BY JEFF BENNETTFREE PRESS BUSINESS WRITER
Mark Weiss lives what he preaches.
When it came time for this Chicago developer turned author to buy his first home, he chose a condo.
Now, even after 15 years of working as a real estate developer, landlord, investor, auctioneer and builder, Weiss still believes that condos are good investments for those looking to free themselves from the renting world.
The opportunity to own a home, even for young first-timers, is everywhere, Weiss writes in his book "Condos, Co-Ops & Townhouses" (Dearborn Trade Publishing, $18.95). "Home ownership may not be as free as the air but, like oxygen, it's out there so breathe it in."
Weiss shared some other insights and some tips to keep in mind when considering an apartment converted to a condo:
Do the math: If you are renting a unit and the price to buy, including fees, is less than your rent or even if it is a few hundred dollars more but still within your budget, buy it, Weiss said. The value of the unit will only appreciate.
In addition, when buying, Weiss says to always check the price per square foot compared to other properties in the area. Paying above the average may not be a good move.
Take a look and get it in writing:Most condo conversions will offer models and written details about what will take place to upgrade the unit. Weiss recommends reviewing the details and getting a copy of the document. He says buyers should not get carried away with the aesthetics. Make sure the work being done to upgrade the property is quality along with the roof, walls, siding, floor, heating systems, plumbing, appliances, walkways and elevators. All of these impact the value of the property.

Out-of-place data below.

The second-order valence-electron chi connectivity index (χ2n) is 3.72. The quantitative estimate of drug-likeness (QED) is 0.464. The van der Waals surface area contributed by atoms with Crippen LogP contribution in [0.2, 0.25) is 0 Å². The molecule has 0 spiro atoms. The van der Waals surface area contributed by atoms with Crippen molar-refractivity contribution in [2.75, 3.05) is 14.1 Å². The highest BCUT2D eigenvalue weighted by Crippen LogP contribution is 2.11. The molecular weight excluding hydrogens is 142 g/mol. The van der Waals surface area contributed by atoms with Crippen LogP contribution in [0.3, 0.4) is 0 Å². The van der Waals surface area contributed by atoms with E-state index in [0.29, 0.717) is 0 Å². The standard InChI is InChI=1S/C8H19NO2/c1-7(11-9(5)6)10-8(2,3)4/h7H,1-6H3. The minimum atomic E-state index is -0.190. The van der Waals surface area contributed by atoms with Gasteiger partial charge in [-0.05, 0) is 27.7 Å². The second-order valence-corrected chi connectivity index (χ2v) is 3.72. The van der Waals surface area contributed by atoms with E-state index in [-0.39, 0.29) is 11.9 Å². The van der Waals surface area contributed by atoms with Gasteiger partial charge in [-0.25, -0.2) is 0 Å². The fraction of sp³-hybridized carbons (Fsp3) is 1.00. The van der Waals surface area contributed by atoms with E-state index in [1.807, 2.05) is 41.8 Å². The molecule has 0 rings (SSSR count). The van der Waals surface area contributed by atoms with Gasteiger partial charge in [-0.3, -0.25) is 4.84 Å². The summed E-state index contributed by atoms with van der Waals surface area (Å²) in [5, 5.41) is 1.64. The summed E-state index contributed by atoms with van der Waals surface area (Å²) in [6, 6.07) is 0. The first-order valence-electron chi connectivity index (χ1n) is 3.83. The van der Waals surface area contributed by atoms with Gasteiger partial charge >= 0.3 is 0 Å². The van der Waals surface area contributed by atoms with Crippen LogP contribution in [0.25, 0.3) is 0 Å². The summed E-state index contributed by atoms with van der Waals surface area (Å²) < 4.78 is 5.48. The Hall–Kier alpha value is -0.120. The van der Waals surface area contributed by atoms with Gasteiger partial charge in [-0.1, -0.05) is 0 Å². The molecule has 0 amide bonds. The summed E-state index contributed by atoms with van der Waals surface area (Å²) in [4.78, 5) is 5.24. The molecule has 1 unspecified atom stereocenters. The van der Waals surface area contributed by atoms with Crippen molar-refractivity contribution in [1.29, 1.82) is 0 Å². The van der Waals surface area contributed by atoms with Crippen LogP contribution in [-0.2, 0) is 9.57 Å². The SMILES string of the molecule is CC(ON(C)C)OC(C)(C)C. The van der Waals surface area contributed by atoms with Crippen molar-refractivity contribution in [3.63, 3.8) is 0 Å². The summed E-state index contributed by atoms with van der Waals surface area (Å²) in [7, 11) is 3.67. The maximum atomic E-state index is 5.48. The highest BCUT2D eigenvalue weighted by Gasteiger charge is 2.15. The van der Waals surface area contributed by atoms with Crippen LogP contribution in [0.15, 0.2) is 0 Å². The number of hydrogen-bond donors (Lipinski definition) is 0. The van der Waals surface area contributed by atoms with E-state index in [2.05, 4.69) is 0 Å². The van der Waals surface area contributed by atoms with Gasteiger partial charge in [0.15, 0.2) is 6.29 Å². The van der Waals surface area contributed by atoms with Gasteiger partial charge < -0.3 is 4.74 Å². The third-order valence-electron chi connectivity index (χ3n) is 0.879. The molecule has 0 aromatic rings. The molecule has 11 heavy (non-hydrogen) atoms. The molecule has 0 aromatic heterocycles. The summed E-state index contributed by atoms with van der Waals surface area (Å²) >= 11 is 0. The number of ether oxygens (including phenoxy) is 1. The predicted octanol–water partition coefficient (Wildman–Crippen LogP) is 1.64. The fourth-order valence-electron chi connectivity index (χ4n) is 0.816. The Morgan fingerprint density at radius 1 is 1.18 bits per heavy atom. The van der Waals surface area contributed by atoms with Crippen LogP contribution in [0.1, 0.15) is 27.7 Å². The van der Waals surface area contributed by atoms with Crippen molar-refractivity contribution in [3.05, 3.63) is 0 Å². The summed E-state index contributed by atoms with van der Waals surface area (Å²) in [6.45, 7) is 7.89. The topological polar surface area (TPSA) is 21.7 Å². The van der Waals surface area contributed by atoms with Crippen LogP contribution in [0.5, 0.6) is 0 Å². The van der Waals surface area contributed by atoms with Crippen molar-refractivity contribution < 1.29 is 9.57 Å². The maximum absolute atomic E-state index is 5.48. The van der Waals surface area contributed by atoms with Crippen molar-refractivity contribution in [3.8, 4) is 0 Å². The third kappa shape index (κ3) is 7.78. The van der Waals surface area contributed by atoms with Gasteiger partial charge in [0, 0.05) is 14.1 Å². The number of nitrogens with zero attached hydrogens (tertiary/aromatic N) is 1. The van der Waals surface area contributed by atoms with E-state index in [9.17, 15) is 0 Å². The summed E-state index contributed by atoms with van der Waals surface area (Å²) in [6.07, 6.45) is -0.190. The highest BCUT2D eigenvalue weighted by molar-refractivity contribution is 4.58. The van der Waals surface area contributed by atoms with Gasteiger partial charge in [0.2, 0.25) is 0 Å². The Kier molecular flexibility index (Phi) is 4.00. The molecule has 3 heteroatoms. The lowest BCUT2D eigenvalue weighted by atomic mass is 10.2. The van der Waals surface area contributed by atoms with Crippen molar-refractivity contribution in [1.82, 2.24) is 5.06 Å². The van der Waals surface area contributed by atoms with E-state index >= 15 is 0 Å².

Also, take pictures of the before and after to assure that you got what you paid for. If you have a real estate agent, have him or her agent do that work.
Don't wait it out: In any condo conversion, all units will undergo some type of renovation. Weiss recommends that you have a temporary place to stay while the work is being done. Renovation could involve everything from sanding floors and tearing out carpet to painting and some minor construction work. All of that means noise, dust and confusion. "It's a mess," Weiss says. "It's not worth trying to stay there if you can find some other place to be."
For those looking to buy into a conversion, Weiss says to check the delivery date. Sometimes developers will say the unit will be ready on a particular day and then hit a delay. If possible, ask the developer to sign a document in which they'll agree to pay a penalty for each day the unit is not finished.
Check it out: The one stunner for condo buyers can be association fees. Sometimes developers will entice buyers into the complex by advertising low fees. But once the complex is filled and an association takes over, the prices can skyrocket to reflect the real market value of the combined properties.
Weiss suggested doing some homework and checking other similar complexes to see what their fees are.
Home first, investment second: Although real estate is an investment, Weiss says he discourages people from buying a condo on that premise alone.
"It is your house and you should treat it that way," he says. "You shouldn't buy a condo thinking you can try and time the market. It won't work."